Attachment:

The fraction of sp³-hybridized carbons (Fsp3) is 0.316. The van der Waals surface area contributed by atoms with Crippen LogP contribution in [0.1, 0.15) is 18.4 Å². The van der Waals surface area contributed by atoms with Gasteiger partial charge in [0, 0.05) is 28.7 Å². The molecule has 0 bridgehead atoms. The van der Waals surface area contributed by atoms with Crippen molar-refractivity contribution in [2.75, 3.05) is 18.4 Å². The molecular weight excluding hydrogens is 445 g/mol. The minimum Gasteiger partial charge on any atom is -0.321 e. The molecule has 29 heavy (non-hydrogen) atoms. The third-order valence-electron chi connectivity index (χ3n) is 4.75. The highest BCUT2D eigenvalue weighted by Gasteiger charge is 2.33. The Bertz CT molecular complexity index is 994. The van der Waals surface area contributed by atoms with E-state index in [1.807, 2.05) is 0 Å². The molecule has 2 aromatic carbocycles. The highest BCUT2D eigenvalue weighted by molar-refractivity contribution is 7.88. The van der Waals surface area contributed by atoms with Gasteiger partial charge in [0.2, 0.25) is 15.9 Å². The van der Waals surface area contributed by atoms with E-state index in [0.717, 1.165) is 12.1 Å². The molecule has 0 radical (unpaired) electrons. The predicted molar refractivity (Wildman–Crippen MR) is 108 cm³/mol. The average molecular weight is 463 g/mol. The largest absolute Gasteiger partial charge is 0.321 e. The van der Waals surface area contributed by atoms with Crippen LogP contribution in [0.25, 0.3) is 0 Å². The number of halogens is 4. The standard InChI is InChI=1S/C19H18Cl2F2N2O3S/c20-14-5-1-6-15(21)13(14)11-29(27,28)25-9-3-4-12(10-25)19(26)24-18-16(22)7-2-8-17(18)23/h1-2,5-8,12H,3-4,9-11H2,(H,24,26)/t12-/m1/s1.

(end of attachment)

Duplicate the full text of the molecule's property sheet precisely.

The fraction of sp³-hybridized carbons (Fsp3) is 0.316. The van der Waals surface area contributed by atoms with Crippen LogP contribution in [0.1, 0.15) is 18.4 Å². The van der Waals surface area contributed by atoms with Gasteiger partial charge in [0, 0.05) is 28.7 Å². The molecule has 0 bridgehead atoms. The van der Waals surface area contributed by atoms with Crippen molar-refractivity contribution in [2.75, 3.05) is 18.4 Å². The molecular weight excluding hydrogens is 445 g/mol. The minimum Gasteiger partial charge on any atom is -0.321 e. The molecule has 29 heavy (non-hydrogen) atoms. The third-order valence-electron chi connectivity index (χ3n) is 4.75. The highest BCUT2D eigenvalue weighted by Gasteiger charge is 2.33. The Bertz CT molecular complexity index is 994. The van der Waals surface area contributed by atoms with E-state index in [1.807, 2.05) is 0 Å². The molecule has 2 aromatic carbocycles. The highest BCUT2D eigenvalue weighted by molar-refractivity contribution is 7.88. The van der Waals surface area contributed by atoms with Gasteiger partial charge in [0.2, 0.25) is 15.9 Å². The van der Waals surface area contributed by atoms with E-state index in [0.717, 1.165) is 12.1 Å². The molecule has 0 radical (unpaired) electrons. The predicted molar refractivity (Wildman–Crippen MR) is 108 cm³/mol. The average molecular weight is 463 g/mol. The largest absolute Gasteiger partial charge is 0.321 e. The van der Waals surface area contributed by atoms with Crippen LogP contribution in [0.25, 0.3) is 0 Å². The number of halogens is 4. The standard InChI is InChI=1S/C19H18Cl2F2N2O3S/c20-14-5-1-6-15(21)13(14)11-29(27,28)25-9-3-4-12(10-25)19(26)24-18-16(22)7-2-8-17(18)23/h1-2,5-8,12H,3-4,9-11H2,(H,24,26)/t12-/m1/s1.